Journey into the heart of Afghanistan
A film by Mohsen Makhmablbaf
Kandahar is a story of a young woman’s odyssey into Afghanistan to find her sister who has become so depressed with life under the Taliban that she is contemplating suicide on the same night of the last eclipse of the 20th Century. The film is based on a true story of the Afghan born Canadian journalist, Nelofer Paziera, who with her family was forced out of Afghanistan when the Taliban took power. Her father, a doctor, her mother, a professor of Persian Literature, Nelofer—then sixteen, and her brother lived in Kabul. Because of his refusal adhere to the Taliban’s ban on male doctors assisting women patients her father was arrested and placed in jail . He spent sixteen months in jail. When he was released he gathered his family and with only their clothes on their back, they walked for ten days to the Pakistan border. From there they were able to emigrate to Canada and begin a new life.
Nelofer finished school and became a journalist. Since leaving Afghanistan she had stayed in touch with an afghan friend back in. Her friend, an economics graduate who had a job working in a bank, wrote how depressed she was that the Taliban had forced her to quit working and stay home. She was not even allowed on the street without a male family member. Fearing that her friend was contemplating suicide, Nelofer flew to Iran and tried to enter Afghanistan. As a journalist she could not get a visa for Afghanistan making it necessary for her to go in illegally. At a refugee camp on the Iranian border she tried to enlist someone to help her get to Kabul but was told that it was far too dangerous for her to travel across Afghanistan. If she tried and was caught she would not only endanger herself but others as well, perhaps even her friend. With that caveat she abandoned the trip and returned to Canada. A few years later she heard from her friend; she had moved to Mazer-e-Sharif in the northern part of Afghanistan where conditions were more relaxed.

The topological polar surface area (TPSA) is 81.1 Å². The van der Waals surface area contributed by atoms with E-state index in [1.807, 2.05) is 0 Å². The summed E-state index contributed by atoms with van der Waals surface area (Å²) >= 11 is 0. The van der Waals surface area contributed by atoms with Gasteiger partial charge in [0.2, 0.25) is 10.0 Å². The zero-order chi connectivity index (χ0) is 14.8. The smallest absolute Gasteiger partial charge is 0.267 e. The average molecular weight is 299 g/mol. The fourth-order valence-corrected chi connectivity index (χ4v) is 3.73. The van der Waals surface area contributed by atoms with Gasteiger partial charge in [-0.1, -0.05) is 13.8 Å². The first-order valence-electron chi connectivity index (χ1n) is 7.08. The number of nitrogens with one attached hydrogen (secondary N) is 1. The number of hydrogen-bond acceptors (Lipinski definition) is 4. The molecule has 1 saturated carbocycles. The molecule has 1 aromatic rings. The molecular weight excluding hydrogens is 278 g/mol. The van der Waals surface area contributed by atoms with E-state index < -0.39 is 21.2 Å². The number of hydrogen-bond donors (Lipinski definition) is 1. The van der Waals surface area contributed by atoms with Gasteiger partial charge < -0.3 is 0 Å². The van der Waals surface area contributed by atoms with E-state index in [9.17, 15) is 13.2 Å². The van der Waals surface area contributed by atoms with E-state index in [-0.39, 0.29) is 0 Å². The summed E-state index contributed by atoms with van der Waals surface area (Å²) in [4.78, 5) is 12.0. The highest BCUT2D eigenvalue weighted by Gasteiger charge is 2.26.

In the movie, Kandahar, Nelofer plays an Afghan born Canadian journalist, Nafes, on a trip to find her sister who is contemplating suicide. She arrives at a refugee camp on the Iranian boarder with just three days to reach her sister. At the camp we are given a glimpse into life in Afghanistan. In 1979 when the USSR invaded Afghanistan to prop up the communist government that was growing shaky from a civil war, as many as five million people poured across the borders. Three million went to Pakistan and the other two to Iran. Nafes is to travel with a group of young girls returning to Afghanistan.
“This will be your last day of school,” the girls are told, “but remember the wall is tall but the sky is taller”. The education of women was abolished by the Taliban.
Before leaving the girls are given a lesson on how to avoid land mines. The Soviets had placed over a million landmines during the war without any mapping as required by the Geneva Convention’s rules of warfare. In places they had carpeted the ground with “butterfly” mines dropped from an air planes. The mines looked like butterflies as they fluttered to ground landing easily to avoid detonation. In an act of cruel desperation the Soviets had disguised some bombs as dolls and stuffed toys. War is not a pretty thing. The bombs were small and not designed to kill, but to wound. The Soviets felt that a wounded or crippled person would be a greater burden than a dead one.
Because of the mines Afghanistan is populated with people with only one leg, or no legs at all for that matter. The International Red Cross has a program for providing artificial limbs but it is nowhere close to filling the needs. In a scene in the movie artificial legs are dropped by parachute from a helicopter as if floating down from Heaven and the crippled men rush out to gather them.
Reminiscent of Nefeler’s father’s plight, along the path Nafes meets a...
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